- Suspension system training has been proven to activate the core muscles far better than stable exercises done on the floor or on traditional weight training machines
- When used properly, suspension training can improve both strength and cardiovascular fitness.
- By simply adjusting the height and length of the straps, adjusting body positioning, or modifying stance can increase or decrease resistance or intensity. This makes suspension training appropriate for beginners and professional athletes alike.
- Promotes both mobility and stability – the balance between them helps the body move efficiently and effectively.
- At the retail price of $99, the BareFit suspension system is an inexpensive piece of equipment that can be easily set up nearly anywhere.
BareFit has developed a Suspension System Training Certification program that can be completed entirely online or in-person. The Suspension System Training Certification provides comprehensive instruction as well as a full library of exercises which can be modified for any fitness level. The course has been approved for CEUs through ACE, AFAA and NASM.
- Basic principles of exercise physiology
- Set up and use of the Suspension System
- Benefits of Suspension System Training
- Exercise Selection
- Exercise Modifications
- Program Design
If you are interested in more information about the BareFit Suspension System, come check us out at SCW Boston MANIA®, November 11-13 at the Doubletree Boston North Shore Hotel. For a limited time, BareFit will be offering a 10% discount to all SCW attendees with coupon code SCWSST. If you would like to become certified to train clients using suspension, join our very own, Karli Taylor, for the BareFit Suspension System Training Certification on Thursday, November 10. MANIA® attendees can register for only $179 and purchase their own training system for only $49. What are you waiting for? Come get suspended with us!
About the Author, Karli Taylor
Karli is an award-winning international fitness educator who has been in the fitness industry for over 20 years. Karli is the creator and cofounder of BarreFlow, co-author of “Eating Disorders: What Fit Pros Need to Know” for the MedFit Network and creator of “Suspension System Training Certification” for BareFit. As a survivor herself, Karli is passionate about eating disorder awareness and about making fitness accessible and enjoyable for everybody.
Fall into Healthy Habits
by Amber Toole
As we prepare to say goodbye to summer and hello to pumpkin spice flavored fall, now is a great time to practice healthy habits and try out delicious, comforting foods.
If you are a pumpkin spice fan, like me, it’s easy to skip the sugar laden drinks and baked goods and swap them out for homemade treats. Making your own Pumpkin Spice Latte is cheap and easy! All you need is brewed coffee/espresso, milk of choice, pumpkin puree, pumpkin pie spice, cinnamon, vanilla extract, and sweetener of choice. Foam the milk, add pumpkin puree, spices, vanilla extract, and sweetener to your coffee, add milk, top with foam, and add a little sprinkle of cinnamon.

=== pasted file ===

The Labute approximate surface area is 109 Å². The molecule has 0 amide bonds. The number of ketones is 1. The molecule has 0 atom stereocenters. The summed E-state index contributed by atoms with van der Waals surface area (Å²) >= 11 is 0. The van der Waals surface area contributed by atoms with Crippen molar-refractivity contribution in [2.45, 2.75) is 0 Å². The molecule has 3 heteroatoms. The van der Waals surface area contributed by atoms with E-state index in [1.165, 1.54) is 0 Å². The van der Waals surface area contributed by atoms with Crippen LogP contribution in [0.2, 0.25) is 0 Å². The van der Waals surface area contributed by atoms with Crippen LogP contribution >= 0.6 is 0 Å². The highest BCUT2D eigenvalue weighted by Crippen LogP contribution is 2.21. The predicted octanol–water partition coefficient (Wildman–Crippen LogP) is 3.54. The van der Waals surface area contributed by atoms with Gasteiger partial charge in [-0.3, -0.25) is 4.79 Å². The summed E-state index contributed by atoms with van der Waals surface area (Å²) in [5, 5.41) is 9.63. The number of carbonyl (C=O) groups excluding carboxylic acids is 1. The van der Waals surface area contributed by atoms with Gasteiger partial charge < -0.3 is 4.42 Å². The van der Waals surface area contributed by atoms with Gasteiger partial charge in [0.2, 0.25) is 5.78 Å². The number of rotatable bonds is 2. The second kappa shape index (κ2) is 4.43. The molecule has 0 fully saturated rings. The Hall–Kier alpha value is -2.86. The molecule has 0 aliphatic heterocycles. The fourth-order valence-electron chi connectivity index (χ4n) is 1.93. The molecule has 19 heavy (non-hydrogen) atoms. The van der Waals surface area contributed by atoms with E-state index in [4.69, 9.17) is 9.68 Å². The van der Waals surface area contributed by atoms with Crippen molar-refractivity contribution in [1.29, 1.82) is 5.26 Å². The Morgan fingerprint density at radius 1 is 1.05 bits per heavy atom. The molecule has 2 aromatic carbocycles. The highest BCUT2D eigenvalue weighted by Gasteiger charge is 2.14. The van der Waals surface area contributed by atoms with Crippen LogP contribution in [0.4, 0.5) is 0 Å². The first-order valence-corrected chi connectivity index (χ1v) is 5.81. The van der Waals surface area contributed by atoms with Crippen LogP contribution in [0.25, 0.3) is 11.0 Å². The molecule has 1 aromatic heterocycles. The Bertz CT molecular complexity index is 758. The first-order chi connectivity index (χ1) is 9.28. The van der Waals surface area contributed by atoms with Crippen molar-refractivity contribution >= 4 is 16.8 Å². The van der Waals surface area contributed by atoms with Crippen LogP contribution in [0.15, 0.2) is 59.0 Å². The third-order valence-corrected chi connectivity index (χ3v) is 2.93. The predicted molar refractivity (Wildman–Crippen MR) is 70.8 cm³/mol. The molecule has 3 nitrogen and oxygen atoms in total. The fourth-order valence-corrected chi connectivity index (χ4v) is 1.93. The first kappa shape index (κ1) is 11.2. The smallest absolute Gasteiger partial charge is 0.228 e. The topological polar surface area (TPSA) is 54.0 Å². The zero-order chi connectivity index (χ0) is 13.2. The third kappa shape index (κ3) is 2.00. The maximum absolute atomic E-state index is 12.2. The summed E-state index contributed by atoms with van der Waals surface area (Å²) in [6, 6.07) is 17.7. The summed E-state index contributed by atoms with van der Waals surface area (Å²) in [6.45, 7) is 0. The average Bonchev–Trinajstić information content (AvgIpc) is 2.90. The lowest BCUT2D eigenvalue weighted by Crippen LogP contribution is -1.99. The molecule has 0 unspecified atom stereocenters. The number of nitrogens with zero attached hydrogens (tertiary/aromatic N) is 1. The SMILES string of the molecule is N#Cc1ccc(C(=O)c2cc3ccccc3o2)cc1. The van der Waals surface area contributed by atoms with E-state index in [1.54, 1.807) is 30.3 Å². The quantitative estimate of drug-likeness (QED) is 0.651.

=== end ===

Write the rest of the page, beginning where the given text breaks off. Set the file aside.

Pumpkin isn’t the only tasty winter squash. There are many other varieties you may want to try. Acorn, Butternut, and Delicata squash are delicious roasted and topped with a spritz of olive oil and a sprinkle of cinnamon. These are a great side dish to add to your favorite meal. You’ll get a dose of Vitamins A and C, plus fiber!
Colder weather makes some people crave warm, comforting foods. Making your own soup is a great way to bump up the nutrients and lower the sodium content. If you like pumpkin, try out a Pumpkin Chicken Chili recipe. Homemade soup loaded with your favorite fall vegetables, like kale, peas, celery, and cabbage, is an easy meal prep. Cook a chicken in the crockpot (also a great way to make your own chicken broth) or brown ground chicken or turkey to add to your soup and increase the protein intake. This will make your soup more satisfying.
Root vegetables are great to roast. Fall veggies like beets, Brussels sprouts, radishes, and potatoes make a great addition to any meal. They can be roasted and added to eggs for a hardy breakfast or mixed with rice or quinoa and your favorite protein source for a lunch bowl that travels well and is easy to take to work. For a healthy snack, pair a bowlful of of these tasty vitamin rich vegetables with a protein or a fat source (like hummus or avocado) and you have a snack that not only provides tons of nutrients but also satiety to keep your energy levels up and the afternoon slump at bay.
These colorful healthy treats aren’t the only items you can roast. In fact, you can create a one pan meal that makes cleaning up easy! Roasted Salmon, sweet potatoes and broccoli is one example. You get your Omega 3 fatty acids and a combination of carbs, fat, and protein all in one easy meal. Another delicious dinner is Turkey Stuffed Bell Peppers. Add in some rice, onions, and top with a dollop of Greek yogurt and a slice or two of avocado for another easy dinner that checks all the boxes for nutrients.
Take advantage of the fall crops and create new, healthy comfort foods to enjoy throughout the season. Make it a goal to experiment and try at least one new recipe each week. You just might surprise yourself with some new favorite dishes!
About the Author, Amber Toole
Amber Toole is an ACE Certified Personal Trainer with a Bachelor of Science degree in Physical Education and Health from Georgia Southern University. She has 30 years’ experience in the Fitness Industry and loves to share her experience with other Fitness Professionals. It is her life’s mission to spread the truth about fitness and nutrition through education. She is the owner of The Training Toole – a Fitness and Nutrition Studio in Ocala, Florida, an SCW Educator, and Fit Pro Mentor.